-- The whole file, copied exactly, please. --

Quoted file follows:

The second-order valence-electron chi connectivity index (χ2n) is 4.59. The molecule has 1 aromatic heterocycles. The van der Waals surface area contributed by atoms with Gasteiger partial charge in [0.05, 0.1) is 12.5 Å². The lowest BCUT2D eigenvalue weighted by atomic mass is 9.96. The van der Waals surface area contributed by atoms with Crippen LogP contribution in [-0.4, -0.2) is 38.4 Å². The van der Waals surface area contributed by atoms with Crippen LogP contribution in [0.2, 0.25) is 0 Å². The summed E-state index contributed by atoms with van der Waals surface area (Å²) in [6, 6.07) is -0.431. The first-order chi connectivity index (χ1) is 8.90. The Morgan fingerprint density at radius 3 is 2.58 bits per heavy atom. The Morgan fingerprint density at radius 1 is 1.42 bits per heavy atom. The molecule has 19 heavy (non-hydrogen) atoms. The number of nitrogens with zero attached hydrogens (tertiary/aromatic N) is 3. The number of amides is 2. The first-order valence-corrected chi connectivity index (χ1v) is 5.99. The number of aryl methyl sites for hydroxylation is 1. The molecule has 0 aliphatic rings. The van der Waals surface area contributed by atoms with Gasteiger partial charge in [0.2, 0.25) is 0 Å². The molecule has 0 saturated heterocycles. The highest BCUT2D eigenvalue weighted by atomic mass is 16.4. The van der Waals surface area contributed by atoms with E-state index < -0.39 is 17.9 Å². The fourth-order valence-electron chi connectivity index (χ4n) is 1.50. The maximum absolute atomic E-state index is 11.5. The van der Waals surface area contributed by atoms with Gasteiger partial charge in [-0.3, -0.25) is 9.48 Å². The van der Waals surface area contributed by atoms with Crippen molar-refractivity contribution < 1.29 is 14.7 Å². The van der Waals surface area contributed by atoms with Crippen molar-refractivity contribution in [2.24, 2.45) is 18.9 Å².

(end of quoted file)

The second-order valence-electron chi connectivity index (χ2n) is 4.59. The molecule has 1 aromatic heterocycles. The van der Waals surface area contributed by atoms with Gasteiger partial charge in [0.05, 0.1) is 12.5 Å². The lowest BCUT2D eigenvalue weighted by atomic mass is 9.96. The van der Waals surface area contributed by atoms with Crippen LogP contribution in [-0.4, -0.2) is 38.4 Å². The van der Waals surface area contributed by atoms with Crippen LogP contribution in [0.2, 0.25) is 0 Å². The summed E-state index contributed by atoms with van der Waals surface area (Å²) in [6, 6.07) is -0.431. The first-order chi connectivity index (χ1) is 8.90. The Morgan fingerprint density at radius 3 is 2.58 bits per heavy atom. The Morgan fingerprint density at radius 1 is 1.42 bits per heavy atom. The molecule has 19 heavy (non-hydrogen) atoms. The number of nitrogens with zero attached hydrogens (tertiary/aromatic N) is 3. The number of amides is 2. The first-order valence-corrected chi connectivity index (χ1v) is 5.99. The number of aryl methyl sites for hydroxylation is 1. The molecule has 0 aliphatic rings. The van der Waals surface area contributed by atoms with Gasteiger partial charge in [0.2, 0.25) is 0 Å². The molecule has 0 saturated heterocycles. The highest BCUT2D eigenvalue weighted by atomic mass is 16.4. The van der Waals surface area contributed by atoms with E-state index < -0.39 is 17.9 Å². The fourth-order valence-electron chi connectivity index (χ4n) is 1.50. The maximum absolute atomic E-state index is 11.5. The van der Waals surface area contributed by atoms with Gasteiger partial charge in [-0.3, -0.25) is 9.48 Å². The van der Waals surface area contributed by atoms with Crippen molar-refractivity contribution < 1.29 is 14.7 Å². The van der Waals surface area contributed by atoms with Crippen molar-refractivity contribution in [2.24, 2.45) is 18.9 Å².